Although there have been conflicting statistics about the percentage of Nigerians that have access to potable water, the bottom line, however, is that the situation does not portray the country as being committed to the provision of this basic necessity of life. Yet, Nigeria joins the rest of the world yearly in celebrating the World Water Day which is set aside by the United Nations to draw the global attention to the need to make the commodity available and safe for humanity’s consumption.
Recent statistics released by the Ministry of Water Resources said that only 7% of the country’s population had access to potable water. Set against the country’s population which is put about 170m, less than 17m now have access to clean and safe water.
The figure represents a steep decline from the 30% that had access to running water in 1992, a proof that rather than making progress on providing the essential human requirement, the country is regressing. Sadly, Nigeria is one of the nations with declining rates for water supply.
In August, 2016, the UNICEF, speaking through its representative in Nigeria, Moustapha Niang, said about 57m Nigerians still drank water from rivers, lakes, ponds, streams and irrigation canals.
Weighing in, the Vice President, Professor Yemi Osinbajo, put the number of Nigerians who lack access to potable and safe water at a little over 66m.
He lamented that over 150,000 children under the age of five die annually from diarrhoea-related diseases traceable to unsafe drinking water, noting that the situation was even more frightening in the rural areas where polluted ponds and streams remain the only sources of water for drinking and other household chores. The vice president, however, vowed that the situation must change nationwide.
The Ministry also projected into the next 13 years, was designed to be a national collaborative instrument among all stakeholders and was divided into three phases.
In Nigeria, accessing safe water has become a mirage despite the establishment of ministries of water resources both at the federal and state levels. The rural communities which harbour more than 75 per cent of the populace do not have access to safe water. They largely depend on streams, ponds, rivers and other unhygienic sources. Consumption of water from untreated sources comes with grave health consequences like diarrhoea and other water-borne diseases. The story is also pathetic in the urban centres. Public water works are either inefficient or there is no electricity to power them. The populace is thus left at the mercy of the ubiquitous water vendors whose supply chain is invariably unhygienic.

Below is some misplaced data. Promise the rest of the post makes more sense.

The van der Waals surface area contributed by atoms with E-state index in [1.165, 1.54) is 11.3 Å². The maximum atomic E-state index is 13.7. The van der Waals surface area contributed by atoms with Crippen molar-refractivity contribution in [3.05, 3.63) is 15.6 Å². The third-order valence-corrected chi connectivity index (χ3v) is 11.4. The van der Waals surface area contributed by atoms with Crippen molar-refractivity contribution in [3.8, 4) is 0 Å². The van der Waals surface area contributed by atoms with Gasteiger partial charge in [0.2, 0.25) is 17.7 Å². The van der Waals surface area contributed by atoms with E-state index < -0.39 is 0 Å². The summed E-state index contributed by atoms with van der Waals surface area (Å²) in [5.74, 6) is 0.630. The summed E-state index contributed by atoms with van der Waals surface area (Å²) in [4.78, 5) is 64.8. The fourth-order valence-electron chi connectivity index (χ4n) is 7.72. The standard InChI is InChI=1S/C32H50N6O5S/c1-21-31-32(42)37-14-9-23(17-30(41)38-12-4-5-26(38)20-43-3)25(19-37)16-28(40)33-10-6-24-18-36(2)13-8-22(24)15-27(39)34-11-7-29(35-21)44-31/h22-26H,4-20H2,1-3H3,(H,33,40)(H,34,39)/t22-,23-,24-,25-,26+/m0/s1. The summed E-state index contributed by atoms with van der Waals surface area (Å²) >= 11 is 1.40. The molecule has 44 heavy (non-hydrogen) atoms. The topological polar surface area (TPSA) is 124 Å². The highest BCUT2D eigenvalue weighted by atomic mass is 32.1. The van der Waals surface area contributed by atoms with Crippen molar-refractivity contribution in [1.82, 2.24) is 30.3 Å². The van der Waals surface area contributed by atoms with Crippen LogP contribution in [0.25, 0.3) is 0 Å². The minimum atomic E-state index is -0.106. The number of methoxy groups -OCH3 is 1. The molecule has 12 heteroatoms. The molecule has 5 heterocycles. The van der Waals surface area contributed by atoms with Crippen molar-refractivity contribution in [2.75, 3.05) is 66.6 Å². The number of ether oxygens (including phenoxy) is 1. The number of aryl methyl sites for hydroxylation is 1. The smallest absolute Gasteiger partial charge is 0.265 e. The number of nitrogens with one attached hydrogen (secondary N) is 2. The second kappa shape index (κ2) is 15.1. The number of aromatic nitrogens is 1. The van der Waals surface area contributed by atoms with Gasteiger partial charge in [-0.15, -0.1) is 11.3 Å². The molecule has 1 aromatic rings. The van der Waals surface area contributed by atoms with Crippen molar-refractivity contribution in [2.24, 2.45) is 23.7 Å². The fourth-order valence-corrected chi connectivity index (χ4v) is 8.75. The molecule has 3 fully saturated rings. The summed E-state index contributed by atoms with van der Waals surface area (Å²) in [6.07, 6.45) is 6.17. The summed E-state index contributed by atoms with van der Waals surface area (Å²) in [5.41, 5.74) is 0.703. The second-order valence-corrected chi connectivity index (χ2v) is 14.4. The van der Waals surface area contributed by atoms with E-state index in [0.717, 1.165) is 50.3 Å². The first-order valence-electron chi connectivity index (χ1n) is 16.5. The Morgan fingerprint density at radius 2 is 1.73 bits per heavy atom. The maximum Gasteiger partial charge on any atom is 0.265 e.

To fill the vacuum, the wealthy ones in our midst resort to self-help by drilling boreholes. It is also public knowledge that some businessmen have cashed in on the situation by drilling boreholes for commercial purposes. Promises of boreholes have also become instruments of campaign by politicians, resulting in the arbitrary perforation of the earth across various communities in the sub-urban and rural areas.
According to experts, proliferation of boreholes comes with its own danger. Not too long ago, a renowned hydrologist, Mr. Olalekan Omojowa, cautioned the federal, state and local governments on the possible occurrence of earthquakes in most parts of the country as a result of indiscriminate drilling of boreholes. Mr. Omojowa explained that “the earth crust is what the people are puncturing when they drill boreholes in their various homes”, adding that when the earth is punctured more than necessary, all that is needed for an earthquake to happen is just a shake from any source.
The cliché, “water for life”, captures the importance of this basic social amenity to the survival of mankind and its environment. Government at all levels should harness the abundant water resources in the country to provide the essential commodity in the urban and semi-urban centres where human and physical activities are putting enormous pressure on the earth. While provision of potable water through drilling of boreholes may be inevitable in the rural communities and arid settlements, we urge the government to live up to its responsibility by ensuring that this basic amenity is readily available to its citizens. This could be achieved through the construction of mini dams across the country where possible.